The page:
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Steroids boost muscles for the long haul

Experiments in mice suggest effects don’t end when doping does

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8:01am, November 1, 2013

PUMPED UP  Mouse muscles treated with steroids (right) grow bigger than ones in undrugged animals (left). Steroids increase the number of nuclei in a muscle cell, which may help the muscle pump back up long after the steroids are gone. 

Steroids may continue to boost muscle-building capacity long after a person stops taking the drugs, a new study of mice suggests. The finding could mean that athletes who cheat by taking anabolic steroids should be suspended from competition for a decade or longer.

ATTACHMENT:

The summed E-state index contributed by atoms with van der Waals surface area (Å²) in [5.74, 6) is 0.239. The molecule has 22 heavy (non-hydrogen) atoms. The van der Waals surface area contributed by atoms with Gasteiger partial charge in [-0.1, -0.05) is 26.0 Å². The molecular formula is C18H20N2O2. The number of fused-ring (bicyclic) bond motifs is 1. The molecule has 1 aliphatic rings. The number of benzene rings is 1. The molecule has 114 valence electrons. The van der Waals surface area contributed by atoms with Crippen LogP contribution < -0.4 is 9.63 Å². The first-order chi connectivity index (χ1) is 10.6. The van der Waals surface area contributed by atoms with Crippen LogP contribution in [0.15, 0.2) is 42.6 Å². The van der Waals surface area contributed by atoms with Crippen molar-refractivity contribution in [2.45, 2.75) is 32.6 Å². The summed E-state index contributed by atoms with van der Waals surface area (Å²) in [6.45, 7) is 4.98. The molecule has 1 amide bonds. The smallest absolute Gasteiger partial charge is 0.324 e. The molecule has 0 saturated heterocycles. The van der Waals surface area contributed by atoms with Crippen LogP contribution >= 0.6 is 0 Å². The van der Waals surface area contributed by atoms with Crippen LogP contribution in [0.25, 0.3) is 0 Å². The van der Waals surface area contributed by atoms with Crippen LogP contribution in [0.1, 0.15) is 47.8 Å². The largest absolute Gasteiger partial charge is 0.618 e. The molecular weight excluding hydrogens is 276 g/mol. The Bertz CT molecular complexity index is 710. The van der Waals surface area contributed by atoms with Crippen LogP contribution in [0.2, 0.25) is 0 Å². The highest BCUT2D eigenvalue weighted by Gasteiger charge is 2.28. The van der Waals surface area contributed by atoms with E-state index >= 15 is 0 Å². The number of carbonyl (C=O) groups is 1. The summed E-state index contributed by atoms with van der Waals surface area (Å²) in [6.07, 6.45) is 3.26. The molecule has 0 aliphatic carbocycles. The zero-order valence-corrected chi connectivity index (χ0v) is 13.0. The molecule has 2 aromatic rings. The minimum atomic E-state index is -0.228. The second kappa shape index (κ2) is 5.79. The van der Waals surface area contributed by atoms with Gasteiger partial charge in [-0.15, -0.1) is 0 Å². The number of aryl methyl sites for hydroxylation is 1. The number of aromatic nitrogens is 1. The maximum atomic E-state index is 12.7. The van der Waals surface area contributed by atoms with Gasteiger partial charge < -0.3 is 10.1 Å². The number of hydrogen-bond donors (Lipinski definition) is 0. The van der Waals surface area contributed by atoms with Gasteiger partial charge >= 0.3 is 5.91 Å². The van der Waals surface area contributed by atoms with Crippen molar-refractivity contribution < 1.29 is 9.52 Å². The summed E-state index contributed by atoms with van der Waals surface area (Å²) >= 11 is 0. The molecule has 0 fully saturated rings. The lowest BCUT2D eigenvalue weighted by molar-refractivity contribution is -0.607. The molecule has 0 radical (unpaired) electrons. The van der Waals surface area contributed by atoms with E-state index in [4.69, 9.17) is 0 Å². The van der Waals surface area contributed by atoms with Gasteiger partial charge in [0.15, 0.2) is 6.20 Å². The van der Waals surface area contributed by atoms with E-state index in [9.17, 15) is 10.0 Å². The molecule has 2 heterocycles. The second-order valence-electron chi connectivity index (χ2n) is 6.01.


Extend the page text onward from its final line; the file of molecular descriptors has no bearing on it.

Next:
The research also suggests that building muscles in youth may have benefits that last into old age.

In the new study, researchers led by Kristian Gundersen, a physiologist at the University of Oslo, tested the effect of steroids on female mice. The team had previously shown that exercise builds new nuclei in muscle cells (SN: 9/11/10, p. 15). Nuclei are the cellular compartments where DNA is stored, and muscle cells typically have multiple nuclei. Increasing the number of nuclei gives muscles the capacity to build more proteins.

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